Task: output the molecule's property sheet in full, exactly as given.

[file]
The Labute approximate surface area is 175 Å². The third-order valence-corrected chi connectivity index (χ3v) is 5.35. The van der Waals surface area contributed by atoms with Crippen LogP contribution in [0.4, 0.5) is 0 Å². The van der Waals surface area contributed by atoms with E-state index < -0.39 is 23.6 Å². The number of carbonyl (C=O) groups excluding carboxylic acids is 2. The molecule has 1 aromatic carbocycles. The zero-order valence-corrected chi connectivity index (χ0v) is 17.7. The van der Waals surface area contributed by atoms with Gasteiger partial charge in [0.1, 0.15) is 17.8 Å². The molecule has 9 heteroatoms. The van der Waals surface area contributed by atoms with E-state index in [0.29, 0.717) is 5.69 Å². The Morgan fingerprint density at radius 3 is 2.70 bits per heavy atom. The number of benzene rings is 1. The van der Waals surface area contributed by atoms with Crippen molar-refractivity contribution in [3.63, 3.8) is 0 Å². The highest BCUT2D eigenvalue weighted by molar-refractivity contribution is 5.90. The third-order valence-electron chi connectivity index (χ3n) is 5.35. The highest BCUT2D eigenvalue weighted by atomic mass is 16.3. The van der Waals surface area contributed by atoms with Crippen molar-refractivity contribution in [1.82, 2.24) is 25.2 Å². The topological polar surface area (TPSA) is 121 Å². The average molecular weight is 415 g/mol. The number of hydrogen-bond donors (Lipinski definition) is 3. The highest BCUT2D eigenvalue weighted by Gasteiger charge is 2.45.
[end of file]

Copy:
The Labute approximate surface area is 175 Å². The third-order valence-corrected chi connectivity index (χ3v) is 5.35. The van der Waals surface area contributed by atoms with Crippen LogP contribution in [0.4, 0.5) is 0 Å². The van der Waals surface area contributed by atoms with E-state index < -0.39 is 23.6 Å². The number of carbonyl (C=O) groups excluding carboxylic acids is 2. The molecule has 1 aromatic carbocycles. The zero-order valence-corrected chi connectivity index (χ0v) is 17.7. The van der Waals surface area contributed by atoms with Gasteiger partial charge in [0.1, 0.15) is 17.8 Å². The molecule has 9 heteroatoms. The van der Waals surface area contributed by atoms with E-state index in [0.29, 0.717) is 5.69 Å². The Morgan fingerprint density at radius 3 is 2.70 bits per heavy atom. The number of benzene rings is 1. The van der Waals surface area contributed by atoms with Crippen molar-refractivity contribution in [3.63, 3.8) is 0 Å². The highest BCUT2D eigenvalue weighted by molar-refractivity contribution is 5.90. The third-order valence-electron chi connectivity index (χ3n) is 5.35. The highest BCUT2D eigenvalue weighted by atomic mass is 16.3. The van der Waals surface area contributed by atoms with Crippen molar-refractivity contribution in [1.82, 2.24) is 25.2 Å². The topological polar surface area (TPSA) is 121 Å². The average molecular weight is 415 g/mol. The number of hydrogen-bond donors (Lipinski definition) is 3. The highest BCUT2D eigenvalue weighted by Gasteiger charge is 2.45.